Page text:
WALTHAM, Henry (d.1668), of Weymouth, Dorset.
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Family and Education
Tper. (parliamentary) 1642-at least 1643; freeman, Weymouth 1647, alderman 1649-62, mayor 1657-8; commr. for sequestrations, Dorset 1659.2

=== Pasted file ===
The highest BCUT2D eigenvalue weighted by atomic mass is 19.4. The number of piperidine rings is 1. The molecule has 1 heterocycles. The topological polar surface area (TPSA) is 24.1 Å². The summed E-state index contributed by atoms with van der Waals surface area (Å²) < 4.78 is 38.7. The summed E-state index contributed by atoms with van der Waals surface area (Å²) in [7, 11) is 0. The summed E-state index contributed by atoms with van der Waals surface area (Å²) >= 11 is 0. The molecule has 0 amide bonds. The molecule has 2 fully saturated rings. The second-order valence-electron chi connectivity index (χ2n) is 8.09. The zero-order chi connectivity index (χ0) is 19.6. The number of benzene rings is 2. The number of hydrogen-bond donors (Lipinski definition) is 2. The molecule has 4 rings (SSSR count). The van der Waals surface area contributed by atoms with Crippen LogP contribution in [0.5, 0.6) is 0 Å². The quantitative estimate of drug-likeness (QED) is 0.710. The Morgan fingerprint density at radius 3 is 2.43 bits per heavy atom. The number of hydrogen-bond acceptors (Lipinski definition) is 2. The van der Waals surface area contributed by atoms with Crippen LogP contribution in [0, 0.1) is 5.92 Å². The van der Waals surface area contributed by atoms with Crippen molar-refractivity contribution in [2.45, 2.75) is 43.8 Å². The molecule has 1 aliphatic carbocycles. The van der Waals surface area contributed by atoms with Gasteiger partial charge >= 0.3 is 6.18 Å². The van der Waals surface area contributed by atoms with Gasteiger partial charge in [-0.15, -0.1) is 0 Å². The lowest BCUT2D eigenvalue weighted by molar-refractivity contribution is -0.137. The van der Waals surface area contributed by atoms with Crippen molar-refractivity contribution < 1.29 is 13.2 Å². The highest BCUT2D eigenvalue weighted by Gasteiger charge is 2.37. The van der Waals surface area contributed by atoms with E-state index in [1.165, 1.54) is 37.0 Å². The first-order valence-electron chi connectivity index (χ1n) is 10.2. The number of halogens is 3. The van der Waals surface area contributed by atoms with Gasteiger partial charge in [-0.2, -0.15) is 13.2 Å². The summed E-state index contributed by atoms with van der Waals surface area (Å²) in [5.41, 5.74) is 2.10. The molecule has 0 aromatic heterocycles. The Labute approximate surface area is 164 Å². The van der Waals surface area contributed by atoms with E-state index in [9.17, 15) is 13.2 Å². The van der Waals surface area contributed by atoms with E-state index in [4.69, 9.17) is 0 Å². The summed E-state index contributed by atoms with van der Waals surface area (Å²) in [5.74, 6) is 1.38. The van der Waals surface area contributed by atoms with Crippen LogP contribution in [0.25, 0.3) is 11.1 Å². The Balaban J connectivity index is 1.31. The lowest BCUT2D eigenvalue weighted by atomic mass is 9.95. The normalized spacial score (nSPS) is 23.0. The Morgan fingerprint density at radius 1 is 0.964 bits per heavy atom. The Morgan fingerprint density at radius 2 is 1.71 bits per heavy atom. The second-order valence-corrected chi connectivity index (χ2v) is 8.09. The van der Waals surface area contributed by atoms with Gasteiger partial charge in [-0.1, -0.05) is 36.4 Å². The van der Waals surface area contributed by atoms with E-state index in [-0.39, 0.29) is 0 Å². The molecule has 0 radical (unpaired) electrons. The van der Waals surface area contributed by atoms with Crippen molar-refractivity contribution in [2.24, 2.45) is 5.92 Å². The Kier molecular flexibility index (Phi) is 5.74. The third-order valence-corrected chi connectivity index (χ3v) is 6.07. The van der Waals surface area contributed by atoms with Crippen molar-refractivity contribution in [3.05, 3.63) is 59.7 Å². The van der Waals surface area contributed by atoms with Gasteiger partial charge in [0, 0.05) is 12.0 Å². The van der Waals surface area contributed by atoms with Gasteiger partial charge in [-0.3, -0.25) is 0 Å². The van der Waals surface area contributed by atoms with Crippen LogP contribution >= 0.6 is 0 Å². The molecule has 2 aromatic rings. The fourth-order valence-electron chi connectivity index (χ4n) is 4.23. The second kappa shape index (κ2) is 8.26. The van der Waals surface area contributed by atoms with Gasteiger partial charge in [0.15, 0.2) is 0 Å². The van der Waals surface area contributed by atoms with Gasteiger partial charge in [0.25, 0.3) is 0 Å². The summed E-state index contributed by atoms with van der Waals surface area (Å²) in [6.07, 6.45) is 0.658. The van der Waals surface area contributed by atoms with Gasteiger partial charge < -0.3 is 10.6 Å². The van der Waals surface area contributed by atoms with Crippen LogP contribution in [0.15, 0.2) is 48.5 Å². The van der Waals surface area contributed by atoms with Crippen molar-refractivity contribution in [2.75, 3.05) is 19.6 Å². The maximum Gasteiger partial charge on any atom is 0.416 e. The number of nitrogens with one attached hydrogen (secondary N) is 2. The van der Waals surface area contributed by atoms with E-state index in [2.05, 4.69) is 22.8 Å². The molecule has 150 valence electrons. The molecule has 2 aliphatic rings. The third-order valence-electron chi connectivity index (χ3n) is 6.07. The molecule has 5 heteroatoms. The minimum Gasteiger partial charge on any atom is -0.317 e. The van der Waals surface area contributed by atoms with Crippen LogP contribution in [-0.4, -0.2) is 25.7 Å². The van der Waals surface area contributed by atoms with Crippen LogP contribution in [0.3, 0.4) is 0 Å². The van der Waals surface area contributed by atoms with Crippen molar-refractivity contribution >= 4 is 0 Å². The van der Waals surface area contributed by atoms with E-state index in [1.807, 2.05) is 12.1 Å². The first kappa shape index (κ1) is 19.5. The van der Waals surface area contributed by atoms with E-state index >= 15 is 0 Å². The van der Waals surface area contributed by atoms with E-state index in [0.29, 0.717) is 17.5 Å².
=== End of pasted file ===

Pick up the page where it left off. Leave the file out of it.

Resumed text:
Waltham’s family seems to have been of Devonshire origin, but one of them was mayor of Weymouth in 1596, and his father represented the borough in 1628-9. Waltham himself joined the parliamentary forces on the outbreak of the Civil War and served under Sir Walter Erle. His business appears to have included the supply of naval stores, in which his partner was John Fry, whose political and religious sympathies he shared. He was elected alderman on the forced resignation of a royalist predecessor. By Cromwell’s supporters he was reckoned as a high-flyer and a friend to the Levellers, but in 1657 he was described by the Quakers as a ‘moderate’. Waltham stood unsuccessfully for Weymouth in 1659, but was elected in 1660. He made no speeches in the Convention, and was named to no committees. He did not stand for reelection in 1661, but acted as agent for (Sir) William Penn. In 1662 he refused the oaths and was displaced from the corporation. Administration of his estate was granted to his widow on 19 May 1668.3